“We don’t need no stinking paperwork!”

Yesterday, I discussed how to choose which mitigation measures are best for your specific circumstances. Today, we will discuss implementing those measures. Too often, the committee gets to the point of choosing mitigation measures, and they think that they have completed their tasks. This couldn’t be further from the truth.

Once the measures are in place, some type of policy or procedures should be written. Without some form of written guidance, everyone will do their job they way they think it should be done (rather than way the committee thinks it should be done). As an example, after the church has installed electromagnetic locks and security cameras, if the person managing those items does not have direction of what they should do, they may quickly lock a gunman out, but fail to alert everyone that there was a threat at the door. Similarly, if a policy is not in place, some security members may lock all doors but the main entrance, while another individuals does not lock any of the doors, and yet another locks all doors, including the front door. There is also the possibility that  one door greeter may use behavioral profiling (to look for threats), while the next greeter may want to check everyone for guns (through a pat-down) and to check everyone’s purses and backpacks.

When writing policy, it does not need to be complicated, however it needs to be in place before the mitigation measure is fully implemented. An important part of writing policy and protocols is to be cautious when writing policy, to make sure that the policy does not violate any insurance provisions, thereby voiding their insurance policy. This would not be in the best interest of the church, or those that attend it.

Some may ask what would violate an insurance policy. One example that may violate your church’s insurance policy is an armed security team, or perhaps a group of organized concealed carry holders. Before putting a policy or procedure in writing, the committee should probably check with their insurance company to better understand what is and is not allowed. In some instances insurance companies may deny an organized concealed carry group, while in other instances the insurance company may want them trained to their specifications.

One church I am familiar with worried about the insurance implications, and wrote a policy that did not form a concealed carry team, but rather discussed carrying a concealed weapon in church. The policy stated:

As you can see from this statement in their policy, the church did not officially form a team, but they covered the issue. They also covered themselves legally. By inserting this statement, they put the responsibility on the person carrying a concealed weapon.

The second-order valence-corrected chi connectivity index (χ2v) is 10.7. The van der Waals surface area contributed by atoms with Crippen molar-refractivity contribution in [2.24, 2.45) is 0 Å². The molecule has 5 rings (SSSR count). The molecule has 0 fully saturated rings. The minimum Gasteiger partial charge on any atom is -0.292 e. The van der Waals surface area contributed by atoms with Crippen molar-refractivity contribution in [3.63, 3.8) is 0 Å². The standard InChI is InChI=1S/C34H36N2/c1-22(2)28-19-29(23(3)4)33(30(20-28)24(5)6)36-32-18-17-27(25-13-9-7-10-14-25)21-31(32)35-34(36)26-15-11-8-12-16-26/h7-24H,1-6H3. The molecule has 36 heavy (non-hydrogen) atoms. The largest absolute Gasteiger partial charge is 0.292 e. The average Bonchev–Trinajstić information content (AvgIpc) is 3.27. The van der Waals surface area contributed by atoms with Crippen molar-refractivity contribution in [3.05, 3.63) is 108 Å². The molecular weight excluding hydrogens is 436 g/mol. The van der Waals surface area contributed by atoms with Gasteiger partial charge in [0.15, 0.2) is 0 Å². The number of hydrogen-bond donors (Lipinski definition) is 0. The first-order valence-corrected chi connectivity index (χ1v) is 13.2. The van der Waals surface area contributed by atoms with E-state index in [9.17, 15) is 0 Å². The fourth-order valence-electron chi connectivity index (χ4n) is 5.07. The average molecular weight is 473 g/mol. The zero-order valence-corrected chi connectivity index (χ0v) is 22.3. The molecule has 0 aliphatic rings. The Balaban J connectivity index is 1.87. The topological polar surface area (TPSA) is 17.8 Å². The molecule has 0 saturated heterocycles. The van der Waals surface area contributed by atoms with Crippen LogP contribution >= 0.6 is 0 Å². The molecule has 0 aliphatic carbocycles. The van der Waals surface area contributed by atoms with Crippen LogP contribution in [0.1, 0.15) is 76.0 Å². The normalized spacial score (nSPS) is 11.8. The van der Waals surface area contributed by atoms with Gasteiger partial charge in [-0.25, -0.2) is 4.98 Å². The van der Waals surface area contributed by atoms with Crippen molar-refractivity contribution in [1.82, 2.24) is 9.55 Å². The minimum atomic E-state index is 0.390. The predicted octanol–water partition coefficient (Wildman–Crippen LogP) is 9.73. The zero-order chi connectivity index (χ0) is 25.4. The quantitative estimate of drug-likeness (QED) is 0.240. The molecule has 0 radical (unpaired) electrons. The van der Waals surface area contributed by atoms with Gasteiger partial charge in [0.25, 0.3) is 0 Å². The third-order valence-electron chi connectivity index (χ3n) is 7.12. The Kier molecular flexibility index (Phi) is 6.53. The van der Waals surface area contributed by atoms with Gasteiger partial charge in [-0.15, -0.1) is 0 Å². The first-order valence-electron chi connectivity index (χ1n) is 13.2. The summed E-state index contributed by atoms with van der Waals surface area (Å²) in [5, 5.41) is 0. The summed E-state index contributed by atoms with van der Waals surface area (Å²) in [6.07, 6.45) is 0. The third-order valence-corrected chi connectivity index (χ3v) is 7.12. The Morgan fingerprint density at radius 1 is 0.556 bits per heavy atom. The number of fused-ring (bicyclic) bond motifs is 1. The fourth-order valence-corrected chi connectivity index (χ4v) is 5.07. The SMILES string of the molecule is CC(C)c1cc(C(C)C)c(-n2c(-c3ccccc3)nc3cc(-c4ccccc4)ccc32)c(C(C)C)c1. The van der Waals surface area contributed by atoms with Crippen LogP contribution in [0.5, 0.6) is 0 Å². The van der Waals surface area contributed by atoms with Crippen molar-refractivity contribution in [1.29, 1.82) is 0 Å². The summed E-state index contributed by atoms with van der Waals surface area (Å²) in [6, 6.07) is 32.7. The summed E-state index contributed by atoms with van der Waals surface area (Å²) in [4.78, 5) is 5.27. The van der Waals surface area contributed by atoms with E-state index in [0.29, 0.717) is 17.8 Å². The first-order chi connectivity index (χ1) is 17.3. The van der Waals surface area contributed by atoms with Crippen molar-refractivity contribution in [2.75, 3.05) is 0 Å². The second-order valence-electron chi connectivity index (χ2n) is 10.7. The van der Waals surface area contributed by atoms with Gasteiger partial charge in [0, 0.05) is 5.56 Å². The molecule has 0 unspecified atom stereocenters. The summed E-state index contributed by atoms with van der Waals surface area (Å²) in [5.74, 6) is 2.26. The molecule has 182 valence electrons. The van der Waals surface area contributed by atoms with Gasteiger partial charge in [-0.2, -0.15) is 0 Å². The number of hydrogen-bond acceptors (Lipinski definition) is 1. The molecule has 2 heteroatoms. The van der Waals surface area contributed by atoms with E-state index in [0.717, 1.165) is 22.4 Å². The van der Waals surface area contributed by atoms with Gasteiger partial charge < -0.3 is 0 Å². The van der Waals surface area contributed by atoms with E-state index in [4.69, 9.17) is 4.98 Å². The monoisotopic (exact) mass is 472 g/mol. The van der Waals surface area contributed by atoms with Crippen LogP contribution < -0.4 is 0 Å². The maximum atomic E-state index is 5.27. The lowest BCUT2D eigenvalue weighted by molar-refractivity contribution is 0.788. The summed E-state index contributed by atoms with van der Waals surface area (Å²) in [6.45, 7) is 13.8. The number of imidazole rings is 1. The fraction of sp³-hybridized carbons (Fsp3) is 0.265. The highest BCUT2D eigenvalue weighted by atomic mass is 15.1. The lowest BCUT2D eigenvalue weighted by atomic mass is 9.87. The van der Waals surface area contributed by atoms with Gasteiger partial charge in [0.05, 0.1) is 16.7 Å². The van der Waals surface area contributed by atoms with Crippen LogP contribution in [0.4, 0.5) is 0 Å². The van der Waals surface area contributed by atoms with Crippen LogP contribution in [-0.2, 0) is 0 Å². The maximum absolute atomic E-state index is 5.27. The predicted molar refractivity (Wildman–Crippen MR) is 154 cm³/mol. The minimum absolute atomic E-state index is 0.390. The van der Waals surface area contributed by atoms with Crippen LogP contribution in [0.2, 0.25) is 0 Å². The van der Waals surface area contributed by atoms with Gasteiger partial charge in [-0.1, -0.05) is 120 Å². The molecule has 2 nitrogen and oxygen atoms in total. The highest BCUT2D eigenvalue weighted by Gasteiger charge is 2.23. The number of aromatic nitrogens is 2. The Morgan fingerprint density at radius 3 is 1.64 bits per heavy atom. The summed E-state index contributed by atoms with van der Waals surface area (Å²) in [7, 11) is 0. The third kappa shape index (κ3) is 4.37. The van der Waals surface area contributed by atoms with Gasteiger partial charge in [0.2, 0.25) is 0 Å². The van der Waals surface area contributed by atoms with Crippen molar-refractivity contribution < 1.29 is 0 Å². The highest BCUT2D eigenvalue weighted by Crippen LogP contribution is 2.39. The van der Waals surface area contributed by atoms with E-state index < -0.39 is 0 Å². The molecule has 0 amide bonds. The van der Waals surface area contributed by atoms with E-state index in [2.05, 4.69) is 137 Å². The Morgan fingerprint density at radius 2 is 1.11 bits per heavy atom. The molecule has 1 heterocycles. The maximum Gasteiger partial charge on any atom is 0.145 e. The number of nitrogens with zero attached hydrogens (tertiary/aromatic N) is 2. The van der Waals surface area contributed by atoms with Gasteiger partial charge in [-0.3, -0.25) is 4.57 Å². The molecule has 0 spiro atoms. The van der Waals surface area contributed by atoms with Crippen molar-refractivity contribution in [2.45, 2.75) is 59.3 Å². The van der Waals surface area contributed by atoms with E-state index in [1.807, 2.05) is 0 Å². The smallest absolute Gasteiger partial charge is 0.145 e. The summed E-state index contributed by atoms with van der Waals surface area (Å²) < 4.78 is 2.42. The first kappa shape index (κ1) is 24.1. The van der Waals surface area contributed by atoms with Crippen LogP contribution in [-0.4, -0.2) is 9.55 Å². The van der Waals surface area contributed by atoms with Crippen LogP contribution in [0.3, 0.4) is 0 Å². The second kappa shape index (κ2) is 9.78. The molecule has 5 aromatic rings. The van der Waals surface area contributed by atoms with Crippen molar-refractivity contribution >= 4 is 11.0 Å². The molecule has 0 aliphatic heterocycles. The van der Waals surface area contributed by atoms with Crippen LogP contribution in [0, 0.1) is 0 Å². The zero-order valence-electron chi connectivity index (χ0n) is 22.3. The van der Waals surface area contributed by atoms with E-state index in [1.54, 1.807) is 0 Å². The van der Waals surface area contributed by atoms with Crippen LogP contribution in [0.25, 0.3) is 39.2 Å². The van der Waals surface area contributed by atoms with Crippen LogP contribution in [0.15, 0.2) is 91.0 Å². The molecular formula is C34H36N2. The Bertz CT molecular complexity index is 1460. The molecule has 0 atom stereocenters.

When writing policy and procedures, it is important to realize that it does not need to be complicated, but, it needs to spell out what should be done and who should do it. It is preferable to address every job that requires human intervention. There should be a job specific policy for each different group or area of responsibility. In other words, there should be a policy and protocols for the greeters, the security team, the person monitoring the security camera’s, and any other job that may be required to mitigate risks. These policies should be put in a binder , then everyone who commits to keeping the church safe and secure knows what their role is. Each person that is tasked with doing a job that mitigates risk should also be given a copy of the policy and procedures that directly affect the job they will be doing.

Many times committees will go overboard when creating policy and protocols. An acronym to remember is KISS. In the fire service we were taught this regularly. For those that don’t know the meaning of this acronym, it is “Keep It Simple Stupid”.  Keeping it simple allows everyone to easily understand their role.

Tomorrow, I will share a template of simple policy that could be easily adapted to your church. Take care and God Bless, … Mark

 

Let’s do this!

Yesterday we discussed identifying which risks your church might be most vulnerable to, and how we should look into mitigation measures. Unfortunately, we need to realize that mitigation measures will often be based on a budget that the church has set. In some instances, the church may set large budgets, while in other cases, there may be no budget at all. Even when there is no budget, mitigation measures can still be implemented.